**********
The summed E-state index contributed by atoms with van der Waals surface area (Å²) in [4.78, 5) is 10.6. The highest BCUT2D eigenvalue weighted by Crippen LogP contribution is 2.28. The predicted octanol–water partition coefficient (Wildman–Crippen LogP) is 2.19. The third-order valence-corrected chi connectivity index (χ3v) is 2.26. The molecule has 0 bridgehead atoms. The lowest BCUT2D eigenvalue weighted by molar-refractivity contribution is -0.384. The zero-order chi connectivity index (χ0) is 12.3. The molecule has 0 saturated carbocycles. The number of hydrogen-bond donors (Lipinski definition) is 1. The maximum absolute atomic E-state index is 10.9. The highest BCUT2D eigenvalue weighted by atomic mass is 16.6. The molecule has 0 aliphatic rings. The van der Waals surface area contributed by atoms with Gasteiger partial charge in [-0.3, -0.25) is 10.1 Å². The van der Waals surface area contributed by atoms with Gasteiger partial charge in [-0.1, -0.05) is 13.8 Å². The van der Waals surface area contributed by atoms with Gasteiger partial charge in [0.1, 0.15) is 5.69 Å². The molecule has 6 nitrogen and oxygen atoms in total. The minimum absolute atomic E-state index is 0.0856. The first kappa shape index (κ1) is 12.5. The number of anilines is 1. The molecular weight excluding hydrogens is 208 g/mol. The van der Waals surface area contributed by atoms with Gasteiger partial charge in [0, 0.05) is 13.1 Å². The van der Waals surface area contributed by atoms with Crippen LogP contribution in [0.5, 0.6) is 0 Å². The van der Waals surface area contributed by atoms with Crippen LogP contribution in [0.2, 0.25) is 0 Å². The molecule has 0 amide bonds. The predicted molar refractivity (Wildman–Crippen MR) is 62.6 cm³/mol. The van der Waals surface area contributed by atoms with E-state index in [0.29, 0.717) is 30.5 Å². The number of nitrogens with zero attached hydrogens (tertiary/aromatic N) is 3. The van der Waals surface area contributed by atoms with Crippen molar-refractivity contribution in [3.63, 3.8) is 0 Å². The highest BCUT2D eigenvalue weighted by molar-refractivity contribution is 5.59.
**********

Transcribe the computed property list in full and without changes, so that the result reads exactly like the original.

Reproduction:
The summed E-state index contributed by atoms with van der Waals surface area (Å²) in [4.78, 5) is 10.6. The highest BCUT2D eigenvalue weighted by Crippen LogP contribution is 2.28. The predicted octanol–water partition coefficient (Wildman–Crippen LogP) is 2.19. The third-order valence-corrected chi connectivity index (χ3v) is 2.26. The molecule has 0 bridgehead atoms. The lowest BCUT2D eigenvalue weighted by molar-refractivity contribution is -0.384. The zero-order chi connectivity index (χ0) is 12.3. The molecule has 0 saturated carbocycles. The number of hydrogen-bond donors (Lipinski definition) is 1. The maximum absolute atomic E-state index is 10.9. The highest BCUT2D eigenvalue weighted by atomic mass is 16.6. The molecule has 0 aliphatic rings. The van der Waals surface area contributed by atoms with Gasteiger partial charge in [-0.3, -0.25) is 10.1 Å². The van der Waals surface area contributed by atoms with Gasteiger partial charge in [-0.1, -0.05) is 13.8 Å². The van der Waals surface area contributed by atoms with Gasteiger partial charge in [0.1, 0.15) is 5.69 Å². The molecule has 6 nitrogen and oxygen atoms in total. The minimum absolute atomic E-state index is 0.0856. The first kappa shape index (κ1) is 12.5. The number of anilines is 1. The molecular weight excluding hydrogens is 208 g/mol. The van der Waals surface area contributed by atoms with Gasteiger partial charge in [0, 0.05) is 13.1 Å². The van der Waals surface area contributed by atoms with Crippen LogP contribution in [0.5, 0.6) is 0 Å². The van der Waals surface area contributed by atoms with Crippen LogP contribution in [0.2, 0.25) is 0 Å². The molecule has 0 amide bonds. The predicted molar refractivity (Wildman–Crippen MR) is 62.6 cm³/mol. The van der Waals surface area contributed by atoms with E-state index in [0.29, 0.717) is 30.5 Å². The number of nitrogens with zero attached hydrogens (tertiary/aromatic N) is 3. The van der Waals surface area contributed by atoms with Crippen molar-refractivity contribution in [3.63, 3.8) is 0 Å². The highest BCUT2D eigenvalue weighted by molar-refractivity contribution is 5.59.